We found abnormal values in the NBP both in laboratory examinations and in nutritional risk assessment tools in a significant number of patients with SCI and PU. The most pathological laboratory values were, in decreasing order, CRP, vitamin D, protein, ESR, albumin, hemoglobin, zinc, sodium, folic acid, and transferrin. Statistically significant differences between NBP with respect to NRS groups (NIR1-2 vs. NRS 3–7) were found in albumin, protein, Vitamin D, and C-reactive protein (p < 0.05).

Laboratory parameters

Looking at the mostly increased infection parameter as CRP, ESR, and ferritin, the acute inflammatory part of the disease PU in SCI becomes obvious [25, 26]. The inflammatory state influences the other laboratory parameters, especially in the judgment of the nutritional status [12]. The decreased albumin values in our population, as well as in others [19] might be an expression of malnutrition and/or metabolic stress according to the inflammatory status [8, 10,11,12]. We found a significant, low negative but weak correlation between CRP and albumin and therefore, both CRP and albumin add information in individual patients and help to understand their malnutrition and infection status. The relation between CRP and changes in albumin are increasingly discussed because the combined factor indicates an increased mortality and can be used as a predictor in acute care [10, 11]. Ferritin, an acute phase protein and iron carrier [12], is used as well, as an indicator for iron deficiency in situations with normal CRP. We also found reduced hemoglobin in 33% and reduced transferrin in 95% of our population compared to others [25, 26] and due to the direct and strong positive correlation between ferritin und CRP, in cases of anemia, a deeper diagnostics of every patient with ferritin < 100 µg/l is recommended. So, for the differentiation of acute infection vs. malnutrition, a follow-up examination of albumin and ferritin is especially needed in cases of reduced hemoglobin, when CRP is normalized.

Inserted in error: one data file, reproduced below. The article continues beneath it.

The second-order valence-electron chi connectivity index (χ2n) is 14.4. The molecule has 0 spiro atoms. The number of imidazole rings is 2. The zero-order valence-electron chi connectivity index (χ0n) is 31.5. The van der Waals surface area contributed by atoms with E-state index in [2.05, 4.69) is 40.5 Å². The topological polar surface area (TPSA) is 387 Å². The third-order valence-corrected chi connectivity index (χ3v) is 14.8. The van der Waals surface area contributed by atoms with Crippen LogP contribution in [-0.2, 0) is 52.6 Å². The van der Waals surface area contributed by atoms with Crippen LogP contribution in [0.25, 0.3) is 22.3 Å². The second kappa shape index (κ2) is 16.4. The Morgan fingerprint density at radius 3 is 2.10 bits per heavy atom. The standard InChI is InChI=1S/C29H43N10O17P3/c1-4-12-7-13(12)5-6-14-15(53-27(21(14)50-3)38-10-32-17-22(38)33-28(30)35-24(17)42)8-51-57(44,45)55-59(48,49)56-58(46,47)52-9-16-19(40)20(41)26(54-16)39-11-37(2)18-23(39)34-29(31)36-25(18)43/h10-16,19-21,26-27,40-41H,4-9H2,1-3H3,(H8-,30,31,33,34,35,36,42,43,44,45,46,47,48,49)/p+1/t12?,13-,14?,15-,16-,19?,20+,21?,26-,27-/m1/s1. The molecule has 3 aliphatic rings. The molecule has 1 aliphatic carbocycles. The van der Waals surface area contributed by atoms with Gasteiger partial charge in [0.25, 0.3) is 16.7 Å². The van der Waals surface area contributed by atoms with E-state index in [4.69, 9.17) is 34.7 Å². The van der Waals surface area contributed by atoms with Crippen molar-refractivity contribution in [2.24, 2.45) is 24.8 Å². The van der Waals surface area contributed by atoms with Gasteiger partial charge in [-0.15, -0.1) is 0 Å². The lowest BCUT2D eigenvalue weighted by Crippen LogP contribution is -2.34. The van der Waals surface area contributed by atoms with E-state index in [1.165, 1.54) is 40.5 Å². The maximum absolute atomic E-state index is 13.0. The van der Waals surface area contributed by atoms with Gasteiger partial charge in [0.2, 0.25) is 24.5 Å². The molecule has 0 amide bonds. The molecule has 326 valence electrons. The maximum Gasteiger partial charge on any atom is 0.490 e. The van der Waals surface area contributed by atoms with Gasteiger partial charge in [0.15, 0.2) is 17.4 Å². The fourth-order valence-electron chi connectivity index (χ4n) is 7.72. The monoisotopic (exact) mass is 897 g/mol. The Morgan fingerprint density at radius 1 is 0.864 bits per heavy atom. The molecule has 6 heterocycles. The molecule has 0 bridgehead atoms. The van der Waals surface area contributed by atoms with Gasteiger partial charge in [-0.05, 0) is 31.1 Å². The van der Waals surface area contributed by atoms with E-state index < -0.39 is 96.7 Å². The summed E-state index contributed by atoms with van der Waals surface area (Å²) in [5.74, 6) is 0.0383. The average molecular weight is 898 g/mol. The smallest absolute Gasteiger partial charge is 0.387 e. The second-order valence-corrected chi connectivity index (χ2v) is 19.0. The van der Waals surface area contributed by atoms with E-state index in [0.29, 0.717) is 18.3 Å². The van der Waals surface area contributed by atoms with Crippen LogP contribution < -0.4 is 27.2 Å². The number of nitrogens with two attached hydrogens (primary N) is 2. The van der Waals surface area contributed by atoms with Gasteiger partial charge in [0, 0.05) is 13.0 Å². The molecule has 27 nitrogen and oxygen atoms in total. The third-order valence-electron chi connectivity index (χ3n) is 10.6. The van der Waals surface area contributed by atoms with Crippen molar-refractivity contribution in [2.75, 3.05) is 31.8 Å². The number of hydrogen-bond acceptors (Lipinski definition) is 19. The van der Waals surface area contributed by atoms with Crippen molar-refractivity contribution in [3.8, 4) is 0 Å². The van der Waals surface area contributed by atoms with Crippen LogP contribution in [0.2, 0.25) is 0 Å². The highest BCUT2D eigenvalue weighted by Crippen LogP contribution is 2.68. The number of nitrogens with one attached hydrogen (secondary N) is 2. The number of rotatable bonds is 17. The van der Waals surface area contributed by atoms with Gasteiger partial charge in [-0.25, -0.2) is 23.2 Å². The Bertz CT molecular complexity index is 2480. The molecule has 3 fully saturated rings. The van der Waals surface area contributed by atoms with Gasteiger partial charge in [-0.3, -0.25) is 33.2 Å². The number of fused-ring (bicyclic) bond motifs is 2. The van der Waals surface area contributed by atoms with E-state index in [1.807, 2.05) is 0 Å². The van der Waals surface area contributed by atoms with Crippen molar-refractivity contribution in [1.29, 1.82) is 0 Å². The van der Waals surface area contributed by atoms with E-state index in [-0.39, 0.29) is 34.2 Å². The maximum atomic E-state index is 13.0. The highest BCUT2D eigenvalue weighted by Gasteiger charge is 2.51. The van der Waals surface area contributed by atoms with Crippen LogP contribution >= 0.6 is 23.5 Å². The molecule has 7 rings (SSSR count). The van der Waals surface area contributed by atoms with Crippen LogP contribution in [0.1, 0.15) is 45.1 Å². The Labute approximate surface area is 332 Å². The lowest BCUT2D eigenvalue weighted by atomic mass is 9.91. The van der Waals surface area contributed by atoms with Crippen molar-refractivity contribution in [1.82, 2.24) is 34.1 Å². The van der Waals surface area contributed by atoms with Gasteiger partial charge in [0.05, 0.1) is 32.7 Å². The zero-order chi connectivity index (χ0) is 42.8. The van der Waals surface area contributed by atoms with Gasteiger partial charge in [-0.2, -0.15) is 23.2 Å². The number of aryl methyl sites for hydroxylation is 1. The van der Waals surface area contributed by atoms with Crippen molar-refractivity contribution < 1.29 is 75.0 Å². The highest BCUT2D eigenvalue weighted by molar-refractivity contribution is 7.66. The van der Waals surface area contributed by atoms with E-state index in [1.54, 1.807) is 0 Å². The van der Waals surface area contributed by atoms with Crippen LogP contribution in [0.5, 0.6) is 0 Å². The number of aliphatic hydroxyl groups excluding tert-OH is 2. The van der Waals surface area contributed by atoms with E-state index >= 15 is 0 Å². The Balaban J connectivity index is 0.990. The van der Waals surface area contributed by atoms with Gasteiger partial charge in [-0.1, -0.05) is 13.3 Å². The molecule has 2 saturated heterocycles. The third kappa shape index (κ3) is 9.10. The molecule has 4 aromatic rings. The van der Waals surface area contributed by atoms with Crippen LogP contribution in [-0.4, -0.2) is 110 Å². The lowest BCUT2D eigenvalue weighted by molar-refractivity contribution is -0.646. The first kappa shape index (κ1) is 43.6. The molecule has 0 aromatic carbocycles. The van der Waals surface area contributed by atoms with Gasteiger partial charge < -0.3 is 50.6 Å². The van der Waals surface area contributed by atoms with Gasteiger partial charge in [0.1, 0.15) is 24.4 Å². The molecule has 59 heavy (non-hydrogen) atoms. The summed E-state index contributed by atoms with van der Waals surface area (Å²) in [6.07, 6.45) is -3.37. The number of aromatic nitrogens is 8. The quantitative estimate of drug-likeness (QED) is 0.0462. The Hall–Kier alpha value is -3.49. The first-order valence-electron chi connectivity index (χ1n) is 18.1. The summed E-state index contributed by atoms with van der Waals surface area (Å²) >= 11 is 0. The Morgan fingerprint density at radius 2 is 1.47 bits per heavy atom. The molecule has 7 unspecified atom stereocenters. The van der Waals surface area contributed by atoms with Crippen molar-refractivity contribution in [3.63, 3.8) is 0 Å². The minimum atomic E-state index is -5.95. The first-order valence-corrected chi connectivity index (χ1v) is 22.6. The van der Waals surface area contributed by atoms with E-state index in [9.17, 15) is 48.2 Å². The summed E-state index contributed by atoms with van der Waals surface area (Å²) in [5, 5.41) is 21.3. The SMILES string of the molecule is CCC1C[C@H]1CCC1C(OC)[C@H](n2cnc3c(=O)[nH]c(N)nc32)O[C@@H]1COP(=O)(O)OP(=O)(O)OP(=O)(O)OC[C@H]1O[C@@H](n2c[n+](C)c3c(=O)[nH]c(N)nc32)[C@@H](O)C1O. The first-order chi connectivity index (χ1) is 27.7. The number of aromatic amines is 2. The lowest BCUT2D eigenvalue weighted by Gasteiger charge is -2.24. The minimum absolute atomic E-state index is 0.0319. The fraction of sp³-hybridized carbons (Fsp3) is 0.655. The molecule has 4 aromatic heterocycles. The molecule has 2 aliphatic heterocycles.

We found reduced Vitamin D in 73% of our population with SCI and PU as the second most frequent pathological parameter. This implicates a strong correlation between vitamin D deficiency and PU in patients with SCI [20], which suggests the recommendation of regularly testing and supplementation of vitamin D in case of deficiency. Comparing our results to the existing literature, same or comparable deficiency percentages of vitamin D were recently found in other populations with SCI without the presence of PU [27, 28]. These populations include chronic SCI [28], elite wheelchair athletes [27], acute and chronic SCI, and African Americans, but the epidemiological examination of the general populations with SCI are still missing [27]. Beside the known prevalence in the patients with SCI [20], the real causality between vitamin D deficiency and PU development in SCI people remains unclear. Therefore, with the current knowledge, we recommend the regular testing of vitamin D in patients with SCI and PU, followed by the supplementation of vitamin D deficiencies to optimize wound healing [29] and to increase muscle strength [30].